Question mark over recovery projections
Former chief economic adviser Arvind Subramanian on Wednesday said the GDP numbers being projected by the World Bank and IMF for India are far “too optimistic” and the country would require additional expenditure of Rs 10 lakh crore to bring the coronavirus-hit economy back on track. So far, the government has infused Rs 1.7 lakh crore,
According to the World Bank's latest assessment, India is expected to grow 1.5 per cent to 2.8 per cent during the current fiscal because of the impact of the Covid-19 pandemic and consequent lockdown. Similarly, the IMF on Tuesday projected a GDP growth of 1.9 per cent for India in 2020, as the global economy hits the worst recession since the Great Depression in the 1930s. IMF has, however, projected the Indian economy to grow 7.4 per cent in 2021, which has raised questions.
“The number given by the World Bank and IMF in terms of the changes are way too optimistic because even if we lose one month’s output, we are talking about pretty negative rate of growth and that is what should determine how we respond,” Subramanian said in a webinar organised by economic think-tank NCAER.
“We are going to experience a sharp collapse in output for one month. We have to spend 2 per cent on medical side which is slightly underestimated... For one month output loss even if we make up one third of output loss by social cushioning or propping up financial system, still it would be 3 per cent of GDP. So the number we came up with is Rs 10 lakh crore (Centre and states combined) or 5 per cent of the GDP,” he said.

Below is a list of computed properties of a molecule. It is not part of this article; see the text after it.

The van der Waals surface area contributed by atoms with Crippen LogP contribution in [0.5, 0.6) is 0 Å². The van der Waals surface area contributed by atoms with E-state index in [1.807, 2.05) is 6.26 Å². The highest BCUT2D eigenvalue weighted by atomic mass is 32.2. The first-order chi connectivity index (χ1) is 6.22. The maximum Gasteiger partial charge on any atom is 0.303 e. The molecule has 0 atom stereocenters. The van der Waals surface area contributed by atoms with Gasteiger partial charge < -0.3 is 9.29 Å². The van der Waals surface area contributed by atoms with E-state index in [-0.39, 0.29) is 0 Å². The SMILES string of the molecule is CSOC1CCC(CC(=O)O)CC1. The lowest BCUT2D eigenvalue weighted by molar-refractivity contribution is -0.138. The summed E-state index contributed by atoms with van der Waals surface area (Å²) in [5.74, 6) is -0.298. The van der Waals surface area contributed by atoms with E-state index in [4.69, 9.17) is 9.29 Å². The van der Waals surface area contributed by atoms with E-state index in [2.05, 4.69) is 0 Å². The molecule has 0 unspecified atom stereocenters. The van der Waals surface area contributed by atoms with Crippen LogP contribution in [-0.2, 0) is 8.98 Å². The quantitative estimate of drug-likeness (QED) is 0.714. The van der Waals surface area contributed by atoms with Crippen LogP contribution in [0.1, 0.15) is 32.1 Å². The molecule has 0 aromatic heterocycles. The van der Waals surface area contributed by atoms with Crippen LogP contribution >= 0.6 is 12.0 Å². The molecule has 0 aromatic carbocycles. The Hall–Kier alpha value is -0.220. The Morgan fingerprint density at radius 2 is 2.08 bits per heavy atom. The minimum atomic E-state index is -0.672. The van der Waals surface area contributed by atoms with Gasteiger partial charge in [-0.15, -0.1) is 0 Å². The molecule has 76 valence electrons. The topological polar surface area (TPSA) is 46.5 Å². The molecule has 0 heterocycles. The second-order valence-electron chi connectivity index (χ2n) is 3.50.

While economists differ on the IMF’s optimistic 7.4 per cent growth projection for 2021, some said the base effect could largely boost economic expansion, which seems to be the assumption of the global body.
Madan Sabnavis, chief economist of Care Rating, said: “The positive growth of 1.9 per cent projected by the IMF for 2020 is possible as sectors such as agriculture, pharma, finance and FMCG are expected to do well. However, 2021 growth is hard to say right now, but seems like the low base effect will help in pushing the growth.”
Stating the IMF projections as “too optimistic”, Sonal Varma, chief economist of Nomura, India and Asia ex-Japan, said: “We expect growth at -0.4 per cent in 2020-21.”